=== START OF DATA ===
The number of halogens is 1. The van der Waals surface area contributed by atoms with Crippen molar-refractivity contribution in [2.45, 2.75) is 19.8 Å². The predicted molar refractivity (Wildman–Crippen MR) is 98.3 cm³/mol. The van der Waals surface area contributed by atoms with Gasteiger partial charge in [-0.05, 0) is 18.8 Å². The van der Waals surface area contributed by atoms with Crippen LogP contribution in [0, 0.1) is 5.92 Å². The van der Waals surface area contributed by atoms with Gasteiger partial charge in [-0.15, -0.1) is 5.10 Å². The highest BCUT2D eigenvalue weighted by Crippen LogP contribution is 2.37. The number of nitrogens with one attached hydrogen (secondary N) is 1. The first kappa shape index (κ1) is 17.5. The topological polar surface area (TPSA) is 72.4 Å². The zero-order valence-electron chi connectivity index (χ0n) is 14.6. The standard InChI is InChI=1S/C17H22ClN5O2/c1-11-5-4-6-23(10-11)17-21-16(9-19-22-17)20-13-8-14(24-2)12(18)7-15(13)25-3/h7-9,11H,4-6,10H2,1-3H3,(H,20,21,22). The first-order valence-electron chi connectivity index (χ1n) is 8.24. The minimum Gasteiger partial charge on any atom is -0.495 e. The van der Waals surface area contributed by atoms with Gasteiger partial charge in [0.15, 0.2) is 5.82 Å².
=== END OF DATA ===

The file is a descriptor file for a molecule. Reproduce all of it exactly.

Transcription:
The number of halogens is 1. The van der Waals surface area contributed by atoms with Crippen molar-refractivity contribution in [2.45, 2.75) is 19.8 Å². The predicted molar refractivity (Wildman–Crippen MR) is 98.3 cm³/mol. The van der Waals surface area contributed by atoms with Gasteiger partial charge in [-0.05, 0) is 18.8 Å². The van der Waals surface area contributed by atoms with Crippen LogP contribution in [0, 0.1) is 5.92 Å². The van der Waals surface area contributed by atoms with Gasteiger partial charge in [-0.15, -0.1) is 5.10 Å². The highest BCUT2D eigenvalue weighted by Crippen LogP contribution is 2.37. The number of nitrogens with one attached hydrogen (secondary N) is 1. The first kappa shape index (κ1) is 17.5. The topological polar surface area (TPSA) is 72.4 Å². The zero-order valence-electron chi connectivity index (χ0n) is 14.6. The standard InChI is InChI=1S/C17H22ClN5O2/c1-11-5-4-6-23(10-11)17-21-16(9-19-22-17)20-13-8-14(24-2)12(18)7-15(13)25-3/h7-9,11H,4-6,10H2,1-3H3,(H,20,21,22). The first-order valence-electron chi connectivity index (χ1n) is 8.24. The minimum Gasteiger partial charge on any atom is -0.495 e. The van der Waals surface area contributed by atoms with Gasteiger partial charge in [0.15, 0.2) is 5.82 Å².